Hairdressers, camp counselors and yoga teachers: In the US, jobs like these increasingly require workers to sign non-compete agreements, a contract typically restricted to jobs with intellectual property and trade secrets to protect.
Such agreements typically proscribe a former employee from working for certain rival companies or within the same geographic area for one to two years. They can be a minor irritant for people who are paid well (former Google engineer Vic Gundotra took a year off to focus on philanthropy before joining the company, after leaving Microsoft with a non-compete), but a burden for employees who make less or whose skills are not in such high demand.
And what’s worse is that in many cases, non-compete agreements aren’t part of employment negotiations. Surveys by the Institute of Electrical and Electronics Engineers found that only three in 10 employees were told about a non-compete agreement when being offered a job; the rest said they learned about after they had accepted the job and turned down other offers, or even on the first day of work. Only one in 10 looked at the agreement with an attorney, either because of time pressure or because the company refused to negotiate the agreement. And this is a survey of skilled workers.
Moreover, even in industries where intellectual property matters, non-competes may be bad for the industry as a whole, according to a recent survey of research on the subject by MIT’s Matt Marx and Harvard’s Lee Fleming. Economists thinks that innovation can be spurred by having lots of firms in the same skilled industry working near each other; as workers move from firm to firm and mix with new people, new ideas and firms are created. Non-competes limit their ability to do that—in fact, California law makes most non-compete agreements unenforceable, and other research found that Silicon Valley has an unusually high level of inter-firm mobility for workers.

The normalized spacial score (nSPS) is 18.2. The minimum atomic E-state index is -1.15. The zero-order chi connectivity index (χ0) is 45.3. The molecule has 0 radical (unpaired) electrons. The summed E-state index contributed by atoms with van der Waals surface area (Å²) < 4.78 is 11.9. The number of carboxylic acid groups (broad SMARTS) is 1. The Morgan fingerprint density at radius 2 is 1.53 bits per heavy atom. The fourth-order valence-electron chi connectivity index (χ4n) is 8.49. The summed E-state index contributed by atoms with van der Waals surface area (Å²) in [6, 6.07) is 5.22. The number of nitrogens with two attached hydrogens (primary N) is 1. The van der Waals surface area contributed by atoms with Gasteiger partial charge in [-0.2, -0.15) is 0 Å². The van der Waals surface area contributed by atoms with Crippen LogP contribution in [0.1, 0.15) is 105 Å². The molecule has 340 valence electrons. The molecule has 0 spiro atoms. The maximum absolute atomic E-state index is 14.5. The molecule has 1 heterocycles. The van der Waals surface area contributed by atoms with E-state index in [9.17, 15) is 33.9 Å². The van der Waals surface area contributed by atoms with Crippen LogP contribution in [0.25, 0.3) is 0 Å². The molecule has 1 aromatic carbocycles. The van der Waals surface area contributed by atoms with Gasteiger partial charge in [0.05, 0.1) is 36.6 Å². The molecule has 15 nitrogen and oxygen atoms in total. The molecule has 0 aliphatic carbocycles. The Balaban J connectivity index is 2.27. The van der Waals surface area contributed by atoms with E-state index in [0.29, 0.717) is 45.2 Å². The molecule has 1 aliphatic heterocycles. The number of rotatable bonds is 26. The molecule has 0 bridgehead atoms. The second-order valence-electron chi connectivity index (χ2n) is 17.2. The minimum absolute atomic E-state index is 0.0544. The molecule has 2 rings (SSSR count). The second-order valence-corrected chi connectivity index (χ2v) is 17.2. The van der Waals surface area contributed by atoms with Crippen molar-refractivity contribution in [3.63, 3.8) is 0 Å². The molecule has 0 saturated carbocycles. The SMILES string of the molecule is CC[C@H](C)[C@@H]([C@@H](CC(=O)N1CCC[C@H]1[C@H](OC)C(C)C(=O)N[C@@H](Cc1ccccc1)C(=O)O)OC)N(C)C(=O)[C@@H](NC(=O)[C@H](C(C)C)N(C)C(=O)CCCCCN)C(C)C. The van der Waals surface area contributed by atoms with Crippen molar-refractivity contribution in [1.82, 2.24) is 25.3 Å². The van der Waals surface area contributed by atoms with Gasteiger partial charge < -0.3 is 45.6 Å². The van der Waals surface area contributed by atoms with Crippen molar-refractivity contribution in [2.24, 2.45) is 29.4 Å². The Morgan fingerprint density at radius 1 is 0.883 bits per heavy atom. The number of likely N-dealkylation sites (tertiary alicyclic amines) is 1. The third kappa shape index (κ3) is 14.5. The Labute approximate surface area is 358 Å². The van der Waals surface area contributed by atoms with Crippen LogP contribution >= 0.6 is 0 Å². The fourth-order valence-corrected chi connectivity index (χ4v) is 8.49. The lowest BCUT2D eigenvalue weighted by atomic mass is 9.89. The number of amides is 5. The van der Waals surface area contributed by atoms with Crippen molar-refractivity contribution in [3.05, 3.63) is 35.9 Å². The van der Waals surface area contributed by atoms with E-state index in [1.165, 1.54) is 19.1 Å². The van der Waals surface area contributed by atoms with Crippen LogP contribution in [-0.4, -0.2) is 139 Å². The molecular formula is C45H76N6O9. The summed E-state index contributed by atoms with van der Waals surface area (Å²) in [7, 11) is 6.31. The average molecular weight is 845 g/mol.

Which is probably why the late Apple CEO Steve Jobs and other California tech executives set up an informal cartel to prohibit the hiring of each other’s workers. That helps show the other problem of non-compete agreements: They appear to favor established firms, protecting them from their rivals, and making it harder for new businesses to get off the ground. Restricting these agreements, then, may spur entrepreneurship.
There is some evidence that non-competes lead to more investment in research and development (because firms are less worried about free riders), though there’s also evidence that they lead to less. But most of all, firms find non-competes a useful way to protect trade secrets: It’s much harder to prove an ex-employee violated a non-disclosure agreement than to prove she’s working at a rival company. While there is a growing sense that intellectual property is over-protected in the technology world, it does seem clear that the challenge of the non-compete is to balance a firm’s right to protect its secrets against an employee’s right to free labor.
But it might be worth harkening back to common law. Marx and Fleming report that the first non-compete clause was litigated in 1414 after an English clothing-dyer’s apprentice set up shop in the same town as his master. When the master took his erstwhile apprentice to court, not only did the judge rule against him—he threatened to throw him in jail for trying to stop someone from working.